Next, continue north along the coast to enjoy what’s arguably the highlight of visiting the Tulum ruins: the views. As mentioned above, there’s no other Mayan site from which you can enjoy such views of the sea.
Continuing north along the cliffs, you’ll encounter a few more small structures, one of which was known as Temple of the Wind God. The name is a reference Kukulkán, or the Plumed Serpent, worshipped all throughout Mesoamerica.
Known elsewhere as Quetzalcoatl, the deity only became prominent among the Maya during the Postclassic period, or from around 1000 AD. Interestingly, the structure’s platform is circular when seen from above – a symbol of the wind.
And at the far northern end of the site is the House of the Cenote, built over a natural sinkhole from which the Mayans could extract groundwater. Cenotes also symbolized the underworld, which explains why a tomb was discovered beneath the building. But modern visitors can’t get close enough to see very much.
Continuing south along the cliffs will gradually lead you toward the exit. But you’ll want to take things slow and stop repeatedly for photo ops.
It’s also around here that you’ll find the staircase leading to the beach, which is normally open for swimming. This wasn’t possible at the time of my visit, however, as sea turtles had come to lay their eggs, as they do every year.
As is the case at many Mayan sites, you’ll also encounter plenty of iguanas, some of whom will be more than happy to pose for a photo or two.
Make sure to turn around one last time for a perfect view of the beach, Tulum’s turquoise water and a view of El Castillo in the distance. The only problem is that dozens of other people come here with the same idea.
One of the last landmarks you’ll encounter before reaching the staircase to the exit is a tiny structure known as the Temple of the Sea.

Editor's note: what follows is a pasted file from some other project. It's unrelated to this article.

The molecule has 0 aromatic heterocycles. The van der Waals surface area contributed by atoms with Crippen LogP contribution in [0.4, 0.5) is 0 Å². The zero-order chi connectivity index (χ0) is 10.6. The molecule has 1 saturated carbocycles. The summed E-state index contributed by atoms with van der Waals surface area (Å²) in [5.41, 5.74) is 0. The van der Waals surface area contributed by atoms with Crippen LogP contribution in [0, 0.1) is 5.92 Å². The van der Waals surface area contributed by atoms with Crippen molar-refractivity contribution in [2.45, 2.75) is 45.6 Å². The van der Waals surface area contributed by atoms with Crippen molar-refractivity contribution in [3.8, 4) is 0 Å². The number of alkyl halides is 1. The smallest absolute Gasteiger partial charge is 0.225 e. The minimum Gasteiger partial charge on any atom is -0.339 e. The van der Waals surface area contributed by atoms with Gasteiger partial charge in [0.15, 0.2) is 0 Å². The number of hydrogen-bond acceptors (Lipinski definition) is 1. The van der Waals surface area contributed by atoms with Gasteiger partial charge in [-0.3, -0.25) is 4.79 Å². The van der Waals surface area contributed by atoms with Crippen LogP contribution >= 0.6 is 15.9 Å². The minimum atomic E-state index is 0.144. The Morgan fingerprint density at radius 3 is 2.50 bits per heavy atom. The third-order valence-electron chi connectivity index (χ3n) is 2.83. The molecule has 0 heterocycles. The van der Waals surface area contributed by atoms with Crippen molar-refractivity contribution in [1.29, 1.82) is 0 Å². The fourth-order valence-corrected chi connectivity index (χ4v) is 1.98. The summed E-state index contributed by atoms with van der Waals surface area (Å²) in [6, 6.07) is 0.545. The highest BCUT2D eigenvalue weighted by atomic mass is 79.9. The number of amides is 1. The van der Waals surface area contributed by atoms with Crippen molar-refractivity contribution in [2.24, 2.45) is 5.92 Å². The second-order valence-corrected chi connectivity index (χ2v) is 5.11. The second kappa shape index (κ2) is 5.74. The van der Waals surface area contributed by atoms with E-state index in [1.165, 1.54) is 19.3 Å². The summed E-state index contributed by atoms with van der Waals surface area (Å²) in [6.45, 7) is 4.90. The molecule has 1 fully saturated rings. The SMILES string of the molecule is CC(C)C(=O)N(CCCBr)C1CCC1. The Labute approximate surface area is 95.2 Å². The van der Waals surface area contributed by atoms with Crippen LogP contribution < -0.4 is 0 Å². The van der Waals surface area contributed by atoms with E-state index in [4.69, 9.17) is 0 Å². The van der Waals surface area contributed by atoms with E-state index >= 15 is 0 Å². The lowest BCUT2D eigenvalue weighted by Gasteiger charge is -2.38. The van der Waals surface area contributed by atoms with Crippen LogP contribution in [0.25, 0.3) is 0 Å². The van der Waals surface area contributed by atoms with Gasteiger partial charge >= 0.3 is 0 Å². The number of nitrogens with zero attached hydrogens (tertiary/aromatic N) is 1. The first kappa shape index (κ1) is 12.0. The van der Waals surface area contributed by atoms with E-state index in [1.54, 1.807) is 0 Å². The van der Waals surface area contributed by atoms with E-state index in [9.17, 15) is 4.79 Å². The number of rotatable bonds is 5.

And while hardly noticed by most visitors, just past the exit you can spot an ancient watchtower that Tulum’s guardsmen would’ve used to scope out their surroundings.
Tulum is well-connected with the nearby cities of the Yucatán Peninsula. You can easily catch a bus from cities like Cancún, Playa del Carmen or Valladolid. There’s even a direct bus running directly from Cancún International Airport which takes about two hours.
If you’re on a budget and don’t have much luggage, colectivo vans are also available from Playa del Carmen.
Tulum, along with nearby Playa del Carmen, is fast becoming one of Mexico’s popular (and pricey) tourist destinations. But unlike PDC, where the town and the beach are all in the same area, Tulum’s city center and beach are two separate districts.
You’ll find plenty of accommodation options in both areas, though they’re all quite expensive by Mexican standards. To get back and forth, regular colectivos run along the main Avenida Tulum for around 30 pesos per ride.
In my case, I was looking for a place that was also near Cobá. And being a budget traveler, I found a place that looked perfect for my needs: Hotel Palma Real, situated exactly between Tulum and Cobá in the village of Francisco Uh May.
I had my own private room with a private bathroom for around $385 MXN per night (including VAT) – much cheaper than similar hotels in the city. The problem was, however, that getting around was much more difficult than I anticipated. Learn more here.
During a later visit to the region, I realized that another archaeological site known as Muyil is also easy to reach via public transport from central Tulum. Therefore, I’d recommend most ruins lovers stay at least two full days in Tulum to try and visit the three main archaeological sites.